Trade Marks and Brexit – What Happened and What’s Next?
11th February 2021
The United Kingdom has introduced a new procedure for notifying UK IP rights to the customs authority, Her Majesty's Revenue and Customs (HMRC), now that they have departed from the EU system. Customs notifications are crucial to enable the HMRC officials to act on any suspected IP right infringements found in imports to, and exports from, the United Kingdom.
The United Kingdom enacted legislation implementing a stand-alone UK system for customs notifications, the Customs (Enforcement of Intellectual Property Rights) (Amendment) (EU Exit) Regulations 2019 (514 of 2019), but which largely maintains the structures and procedures set out in EU Regulation 608/2013. Thus, the deadlines for action, the ex officio procedure where a seizure is made but no current customs notification is in place, the simplified destruction procedure and the 12-month extendible term for notifications all remain unchanged.
Customs notifications with effect in the European Union can no longer be filed through the UK authorities as of 1 January 2021, and EU customs notifications can no longer cover the United Kingdom as of that same date. Any EU-wide applications filed through the United Kingdom before 31 December will continue to have effect in the United Kingdom, but will lose effect in the European Union. Thus, IP rights holders wishing to have customs notification protection in the United Kingdom will have to use the new UK procedure henceforth, and those also wishing to have EU protection will have to use the pre-existing EU procedure and file that application through an EU member state.
The new UK procedure uses an online application form accessed via a UK Government Gateway User ID and which populates the form by means of drop-down options. It also permits useful information to be uploaded, such as information on identifying the genuine goods or counterfeits, genuine channels of distribution and previous examples of counterfeits encountered. This information can improve the effectiveness of the notifications.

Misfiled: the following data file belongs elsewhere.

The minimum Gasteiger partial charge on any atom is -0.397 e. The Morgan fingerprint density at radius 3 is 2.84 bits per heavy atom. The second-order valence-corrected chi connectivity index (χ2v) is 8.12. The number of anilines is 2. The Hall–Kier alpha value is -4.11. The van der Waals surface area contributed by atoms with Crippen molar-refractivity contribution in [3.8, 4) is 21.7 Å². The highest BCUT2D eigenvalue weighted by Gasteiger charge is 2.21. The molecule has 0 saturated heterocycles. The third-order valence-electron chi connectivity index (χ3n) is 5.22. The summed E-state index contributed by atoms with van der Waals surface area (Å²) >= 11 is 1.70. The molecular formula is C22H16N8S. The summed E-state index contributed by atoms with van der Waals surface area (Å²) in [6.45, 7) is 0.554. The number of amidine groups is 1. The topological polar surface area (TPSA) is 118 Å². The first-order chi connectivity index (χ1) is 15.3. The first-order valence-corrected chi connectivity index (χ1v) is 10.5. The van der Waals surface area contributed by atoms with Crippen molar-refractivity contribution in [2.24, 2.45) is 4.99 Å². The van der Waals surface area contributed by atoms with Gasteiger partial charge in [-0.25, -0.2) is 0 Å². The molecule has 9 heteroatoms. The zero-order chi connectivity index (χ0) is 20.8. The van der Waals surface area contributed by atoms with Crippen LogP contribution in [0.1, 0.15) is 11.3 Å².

The subject matter of a new UK customs notification is a UK national right, whether a trademark, patent, design or copyright, and whether filed directly in the United Kingdom or through an international system designating the United Kingdom, such as the Madrid Protocol. It is also important for IP rights holders to cite the correct UK cloned registration number for their EU trademarks (EUTMs) and registered Community designs (RCDs) which came into existence on 1 January. HMRC will reject any applications citing the EUTM/RCD numbers as they no longer have effect in the United Kingdom as from 1 January.
The United Kingdom and European Union have agreed special terms regarding the relationship between Northern Ireland and the Republic of Ireland. Thus, an application for action can be specified to relate only to Great Britain (England, Scotland and Wales), only to Northern Ireland, or to both Great Britain and Northern Ireland. The regulations also specifically state that the changes to the system do not have effect in relation to goods entering Northern Ireland from the Republic of Ireland or exiting Northern Ireland to the Republic of Ireland (Regulation 1(3)).
As with many Brexit changes, the immediate effect is administrative, but with little substantive change. However, now that the UK and EU systems are no longer tied together, substantive changes will emerge over time, so UK and EU advice will be required for IP rights holders to keep up-to-date with changes to the law as well as to the procedures.
This article first appeared on WTR Daily, part of World Trademark Review, in January 2021. For further information, please go to www.worldtrademarkreview.com
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